The summer has seen the retirement of Chinese NBA star Yao Ming, and the anticipated rise of Li Na to dominance in women’s tennis. While the television, footwear, sportswear and soft drink industries—not to mention the NBA—winced at the prospect the revenues lost through Yao’s retirement, others eagerly hovered over Li Na as she rocketed to stardom with her win in this year’s French open.
Li Na’s relative approachability, attractiveness, and skill had made many hope that she would take the place of Yao Ming in keeping the lucrative Chinese market open to the Western media and merchandising.
Alas, for the marketers, it was not to be. Of course it has not helped that Li Na has failed to affect a winning streak, losing in the second round of Wimbledon. But even so, the marketers themselves overlooked a crucial factor that makes it impossible for Li Na fill Yao Ming’s shoes:
She is a girl.
(Yes, haha, of course she is smaller than him physically.)
In China, the preference for boys over girls is deeply entrenched in the culture, both ideologically and historically. The hierarchical relationships espoused by Confucius, who is more or less the philosophical founder of Chinese thinking, put teacher over student, parent over child, and husband/man over wife/woman.
This preference is reflected clearly in the significant sex-ratio imbalance in China, where in 2010 there were just over 118 men to every 100 women. Female infants are often aborted or abandoned after birth, and in a country where the one-child policy is still at large, girls do not fare well.
And so the mainly male sports-watching population of China would never deign to take such a keen interest in a female athlete.
Whereas Yao Ming represented the hopes and dreams of many a Chinese man—success, wealth, and recognition in the Western world, while maintaining the values of Chinese society—Li Na can at best hope to be a poster child and perhaps open the sports world up a bit more for the female population of China. She will never have the marketing pull of her male predecessor.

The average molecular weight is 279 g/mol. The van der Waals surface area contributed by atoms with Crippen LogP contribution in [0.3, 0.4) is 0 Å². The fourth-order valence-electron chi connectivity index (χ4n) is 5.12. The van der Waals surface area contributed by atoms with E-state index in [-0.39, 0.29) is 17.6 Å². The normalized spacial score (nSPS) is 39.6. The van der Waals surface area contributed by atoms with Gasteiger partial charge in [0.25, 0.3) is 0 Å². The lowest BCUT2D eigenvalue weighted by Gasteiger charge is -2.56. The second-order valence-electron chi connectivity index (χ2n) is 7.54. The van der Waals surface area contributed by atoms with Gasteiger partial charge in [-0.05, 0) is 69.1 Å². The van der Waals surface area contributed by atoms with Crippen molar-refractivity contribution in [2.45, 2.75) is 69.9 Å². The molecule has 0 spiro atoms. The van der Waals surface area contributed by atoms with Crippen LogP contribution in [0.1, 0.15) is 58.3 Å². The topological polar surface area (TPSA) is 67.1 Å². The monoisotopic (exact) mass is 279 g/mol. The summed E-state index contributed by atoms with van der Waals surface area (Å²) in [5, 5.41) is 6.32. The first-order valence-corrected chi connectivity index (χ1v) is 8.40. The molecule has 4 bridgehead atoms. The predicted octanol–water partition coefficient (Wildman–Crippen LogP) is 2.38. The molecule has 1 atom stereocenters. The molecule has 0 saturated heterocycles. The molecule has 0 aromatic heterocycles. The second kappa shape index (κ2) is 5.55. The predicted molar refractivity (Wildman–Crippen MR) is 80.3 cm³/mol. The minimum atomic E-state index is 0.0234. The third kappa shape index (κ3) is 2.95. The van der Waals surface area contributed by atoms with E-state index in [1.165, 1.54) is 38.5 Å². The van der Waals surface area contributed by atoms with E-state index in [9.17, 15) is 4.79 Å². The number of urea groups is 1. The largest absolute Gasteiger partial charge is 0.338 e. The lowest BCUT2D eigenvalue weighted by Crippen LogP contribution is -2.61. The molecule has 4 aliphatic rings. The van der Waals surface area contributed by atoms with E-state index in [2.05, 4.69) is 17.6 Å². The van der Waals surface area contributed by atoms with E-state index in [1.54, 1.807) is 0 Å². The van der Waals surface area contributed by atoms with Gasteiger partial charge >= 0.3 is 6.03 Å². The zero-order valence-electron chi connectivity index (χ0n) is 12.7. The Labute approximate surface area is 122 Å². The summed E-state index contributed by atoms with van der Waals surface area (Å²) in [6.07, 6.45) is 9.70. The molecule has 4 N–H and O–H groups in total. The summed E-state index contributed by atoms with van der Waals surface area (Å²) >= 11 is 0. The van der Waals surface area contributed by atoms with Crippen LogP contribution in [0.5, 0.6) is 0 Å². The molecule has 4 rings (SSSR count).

Yao Ming has had a unique role in the world of the NBA. In many ways his respectability acted as a ballast or anchor to the antics and outright greed of many of his American counterparts. The current lockout is a case in point of what overblown egos and unreasonable management can do to a perfectly good game.
Yao Ming, on the other hand, just seemed happy to play. And his skill was such that he warranted a legitimate place in the league, not just a token player admitted only for the sake of representing his country. And for the NBA itself he was a good thing simply for the fact that he gave some genuine credence to the laughable claim of “World Champions” that the winner of the finals takes on itself every year. (When there is a real World Championship in basketball like the World Cup in football, then maybe this title can have some real meaning.)
So, it remains to be seen: Will basketball’s popularity gradually peter out since the prince of the sport has retired?
The constantly crowded playground courts here in Hong Kong suggests that on the street level, at least, the sport will continue to be played and appreciated.
Will another rise to take his place?
Or, wonder of wonders, might the perhaps millions of teenagers who are now honing their skills maybe be left in peace by the Western media and marketing hounds, to enjoy the game and discover their potential as athletes, not to mention human beings.
Who can tell?